Utter Disregard for Precedent: Misconstruing Commerce Clause Precedent in United States v. Lopez, An
Likes, Steven Christopher
INTRODUCTION|In Gibbons v. Ogden, the United States Supreme Court issued one of the earliest interpretations of the Commerce Clause and held that only Congress possessed the power to regulate interstate commerce. Since the 1824 decision of Gibbons, the Supreme Court has recognized that Congress has the authority to regulate articles of commerce, instrumentalities that restrain the flow of commerce, and intrastate activities that substantially affect commerce. Following Gibbons, the regulation of intrastate activities proved to be a source of dispute between the legislative and the judicial branches, because the Court often interjected its own idea of what constituted commerce and struck down regulations that did not comport with its views...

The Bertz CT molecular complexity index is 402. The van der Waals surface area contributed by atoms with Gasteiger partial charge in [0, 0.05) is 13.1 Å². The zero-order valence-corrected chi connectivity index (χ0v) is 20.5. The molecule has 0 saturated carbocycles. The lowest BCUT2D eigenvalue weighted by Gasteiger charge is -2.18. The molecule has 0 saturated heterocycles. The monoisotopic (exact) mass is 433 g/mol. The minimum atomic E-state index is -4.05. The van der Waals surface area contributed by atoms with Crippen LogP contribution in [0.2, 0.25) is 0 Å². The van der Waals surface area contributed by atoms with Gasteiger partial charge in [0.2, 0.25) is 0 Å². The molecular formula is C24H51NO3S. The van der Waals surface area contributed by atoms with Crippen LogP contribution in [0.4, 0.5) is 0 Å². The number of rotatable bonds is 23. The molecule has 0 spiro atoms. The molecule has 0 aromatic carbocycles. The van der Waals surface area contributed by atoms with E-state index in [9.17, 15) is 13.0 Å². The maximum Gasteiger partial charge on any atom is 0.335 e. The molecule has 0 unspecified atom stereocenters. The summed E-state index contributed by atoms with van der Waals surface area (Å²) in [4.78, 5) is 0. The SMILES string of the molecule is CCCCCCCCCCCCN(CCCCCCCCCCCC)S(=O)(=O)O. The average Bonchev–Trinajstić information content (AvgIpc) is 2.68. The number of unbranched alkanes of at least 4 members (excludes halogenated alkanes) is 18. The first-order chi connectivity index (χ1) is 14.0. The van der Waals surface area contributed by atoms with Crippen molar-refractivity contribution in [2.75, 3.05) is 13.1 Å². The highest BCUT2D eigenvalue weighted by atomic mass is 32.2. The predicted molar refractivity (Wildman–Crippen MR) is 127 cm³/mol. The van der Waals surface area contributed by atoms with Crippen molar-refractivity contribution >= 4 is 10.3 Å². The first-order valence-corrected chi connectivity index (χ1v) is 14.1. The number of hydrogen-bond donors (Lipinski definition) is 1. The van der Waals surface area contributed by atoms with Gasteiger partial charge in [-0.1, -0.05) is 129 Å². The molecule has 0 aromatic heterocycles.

29 Creighton L. Rev. 811 (1995-1996)
Creighton University School of Law